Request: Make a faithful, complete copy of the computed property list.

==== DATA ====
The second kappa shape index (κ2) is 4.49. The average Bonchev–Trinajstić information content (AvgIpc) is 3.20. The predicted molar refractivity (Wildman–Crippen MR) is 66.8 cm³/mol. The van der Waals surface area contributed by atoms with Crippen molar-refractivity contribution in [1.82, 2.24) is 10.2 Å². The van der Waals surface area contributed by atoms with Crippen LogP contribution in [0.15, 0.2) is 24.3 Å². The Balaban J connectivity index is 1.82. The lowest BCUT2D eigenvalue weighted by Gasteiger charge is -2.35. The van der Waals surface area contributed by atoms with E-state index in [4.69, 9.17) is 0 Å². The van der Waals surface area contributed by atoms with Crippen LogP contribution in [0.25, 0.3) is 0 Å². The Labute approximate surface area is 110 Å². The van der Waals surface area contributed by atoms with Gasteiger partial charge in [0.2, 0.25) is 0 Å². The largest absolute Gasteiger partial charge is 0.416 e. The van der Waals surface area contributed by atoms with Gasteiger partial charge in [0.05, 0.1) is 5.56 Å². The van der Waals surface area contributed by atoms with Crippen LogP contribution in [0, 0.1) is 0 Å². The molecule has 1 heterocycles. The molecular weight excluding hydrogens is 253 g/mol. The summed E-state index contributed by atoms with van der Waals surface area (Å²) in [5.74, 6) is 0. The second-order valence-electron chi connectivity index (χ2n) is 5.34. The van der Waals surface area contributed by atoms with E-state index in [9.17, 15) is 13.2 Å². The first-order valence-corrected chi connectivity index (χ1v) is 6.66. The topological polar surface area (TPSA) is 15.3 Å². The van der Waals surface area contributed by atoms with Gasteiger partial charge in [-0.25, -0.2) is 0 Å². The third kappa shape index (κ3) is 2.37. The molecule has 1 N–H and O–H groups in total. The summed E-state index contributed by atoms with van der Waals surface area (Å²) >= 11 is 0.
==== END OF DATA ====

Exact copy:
The second kappa shape index (κ2) is 4.49. The average Bonchev–Trinajstić information content (AvgIpc) is 3.20. The predicted molar refractivity (Wildman–Crippen MR) is 66.8 cm³/mol. The van der Waals surface area contributed by atoms with Crippen molar-refractivity contribution in [1.82, 2.24) is 10.2 Å². The van der Waals surface area contributed by atoms with Crippen LogP contribution in [0.15, 0.2) is 24.3 Å². The Balaban J connectivity index is 1.82. The lowest BCUT2D eigenvalue weighted by Gasteiger charge is -2.35. The van der Waals surface area contributed by atoms with E-state index in [4.69, 9.17) is 0 Å². The van der Waals surface area contributed by atoms with Crippen LogP contribution in [0.25, 0.3) is 0 Å². The Labute approximate surface area is 110 Å². The van der Waals surface area contributed by atoms with Gasteiger partial charge in [0.2, 0.25) is 0 Å². The largest absolute Gasteiger partial charge is 0.416 e. The van der Waals surface area contributed by atoms with Gasteiger partial charge in [0.05, 0.1) is 5.56 Å². The van der Waals surface area contributed by atoms with Crippen LogP contribution in [0, 0.1) is 0 Å². The molecule has 1 heterocycles. The molecular weight excluding hydrogens is 253 g/mol. The summed E-state index contributed by atoms with van der Waals surface area (Å²) in [5.74, 6) is 0. The second-order valence-electron chi connectivity index (χ2n) is 5.34. The van der Waals surface area contributed by atoms with E-state index in [9.17, 15) is 13.2 Å². The first-order valence-corrected chi connectivity index (χ1v) is 6.66. The topological polar surface area (TPSA) is 15.3 Å². The van der Waals surface area contributed by atoms with Gasteiger partial charge in [-0.25, -0.2) is 0 Å². The third kappa shape index (κ3) is 2.37. The molecule has 1 N–H and O–H groups in total. The summed E-state index contributed by atoms with van der Waals surface area (Å²) >= 11 is 0.